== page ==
James Whittaker here.
One of the first things I did as a new Microsoft employee was tour the company and meet with, literally, dozens of groups that are implementing the SDL. Before joining Microsoft, I had heard many firms claim their passion and commitment to security, and I‘ve always been a little skeptical about big players saying they’re doing something because it is the right thing to do, particularly when the right thing to do requires very serious and long-term dedication. For my part, I was determined to find out the real story behind the claimed turnaround in Microsoft development practices that occurred under the SDL banner. As an employee I would be granted full access to the data and hear the story as it really exists. No official messaging, just the facts.
The question I sought the answer to is: “does this stuff really work and, if so, why?” What place does security really hold in the software development process?
I admit I went into this endeavor with specific expectations. I expected that the mandate from BillG (in his famous Trustworthy Computing memo of 2002) would play a major role in the attitudes of our engineers. After all, having no choice in the matter is a strong behavioral change agent. Also, I was actually hoping to find that the process provided a structure to their work that developers actually welcomed.
But I could find no evidence of either. There were no managers transcribing the mandate on a stone tablet and using it as a license for the wholesale slaughter of sacred coding cows. There were no program managers with clipboards telling developers and testers how to do their job. In fact, the mandate was never mentioned. The process was never worshipped. What really seemed to have caused the change was a real concern for customers and a determination to do everything possible to prevent the kinds of issues they’d been facing over the years because of insecure software. (It’s a constant battle too given that the majority of universities ignore security in their curricula and that education is left up to us. As a former professor, this aspect of my new industry career really hurts.)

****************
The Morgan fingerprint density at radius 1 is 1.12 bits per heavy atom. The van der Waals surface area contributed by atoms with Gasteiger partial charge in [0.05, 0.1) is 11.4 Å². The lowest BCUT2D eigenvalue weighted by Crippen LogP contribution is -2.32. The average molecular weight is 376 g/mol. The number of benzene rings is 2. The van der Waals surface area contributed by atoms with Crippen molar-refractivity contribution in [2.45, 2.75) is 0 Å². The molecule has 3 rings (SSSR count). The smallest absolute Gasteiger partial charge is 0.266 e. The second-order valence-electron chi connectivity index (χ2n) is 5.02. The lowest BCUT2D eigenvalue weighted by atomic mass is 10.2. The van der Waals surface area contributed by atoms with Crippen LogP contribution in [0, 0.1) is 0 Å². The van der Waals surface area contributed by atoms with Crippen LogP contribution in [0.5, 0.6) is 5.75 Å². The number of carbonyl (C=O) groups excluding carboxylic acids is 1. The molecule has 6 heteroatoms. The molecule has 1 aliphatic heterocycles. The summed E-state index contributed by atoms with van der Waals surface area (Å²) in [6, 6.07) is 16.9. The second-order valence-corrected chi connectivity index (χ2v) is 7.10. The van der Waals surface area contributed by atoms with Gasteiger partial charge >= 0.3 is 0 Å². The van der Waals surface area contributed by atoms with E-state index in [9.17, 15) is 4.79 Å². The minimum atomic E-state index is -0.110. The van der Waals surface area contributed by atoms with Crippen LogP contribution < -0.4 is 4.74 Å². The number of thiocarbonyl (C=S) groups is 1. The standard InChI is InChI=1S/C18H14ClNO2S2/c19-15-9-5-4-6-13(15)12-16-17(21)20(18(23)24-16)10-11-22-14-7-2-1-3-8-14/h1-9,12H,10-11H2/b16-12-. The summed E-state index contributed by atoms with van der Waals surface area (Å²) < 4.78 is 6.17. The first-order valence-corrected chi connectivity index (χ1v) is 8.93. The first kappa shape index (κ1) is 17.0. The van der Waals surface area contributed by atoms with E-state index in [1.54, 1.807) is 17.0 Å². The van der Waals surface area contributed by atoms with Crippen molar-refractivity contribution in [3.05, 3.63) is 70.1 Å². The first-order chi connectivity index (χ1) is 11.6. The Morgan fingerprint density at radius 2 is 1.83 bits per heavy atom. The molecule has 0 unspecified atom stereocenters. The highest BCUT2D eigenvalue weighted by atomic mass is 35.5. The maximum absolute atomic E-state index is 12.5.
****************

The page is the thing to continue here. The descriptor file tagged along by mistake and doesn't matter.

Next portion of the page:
It was that attitude that caused a cultural shift across the company. And I believe that more than any other factor, it was this cultural shift that helped the SDL take such a firm hold throughout our developer, tester and program manager ranks. The mandate helped, the process enabled, but it was the sheer determination of the program managers, developers and testers to address customer demand for better security that caused many of our products to improve so dramatically. That fighting spirit is embedded in the SDL as technical mechanisms to make our software more difficult to break. Our engineers are determined to build software that causes adversaries to work inordinately hard to compromise and that sets a high bar for our competitors to match.
Security is not just a word, it’s an attribute that our customers care deeply about and that will make our products more competitive. The SDL is about satisfied customers and increasingly it’s about competitive advantage. Our engineers understand that and they’ve internalized it.
The SDL works because a cultural change has happened at Microsoft. Innovation, security, customer experience are all so tightly intertwined that we don’t think about them as separate entities. We don’t do the SDL because we have to; we do it because we do it. Word is getting around, the cultural change is spreading. The clipboards have been thrown out and the natural resistance to change has morphed into a development culture centered around a secure customer experience.
The answer I sought had nothing to do with mandates or subservience to process. Security has assumed its proper place in the software development process: a natural consequence of designing, writing and testing code. The next step in this evolution will be when we stop talking about the SDL and simply call it software development.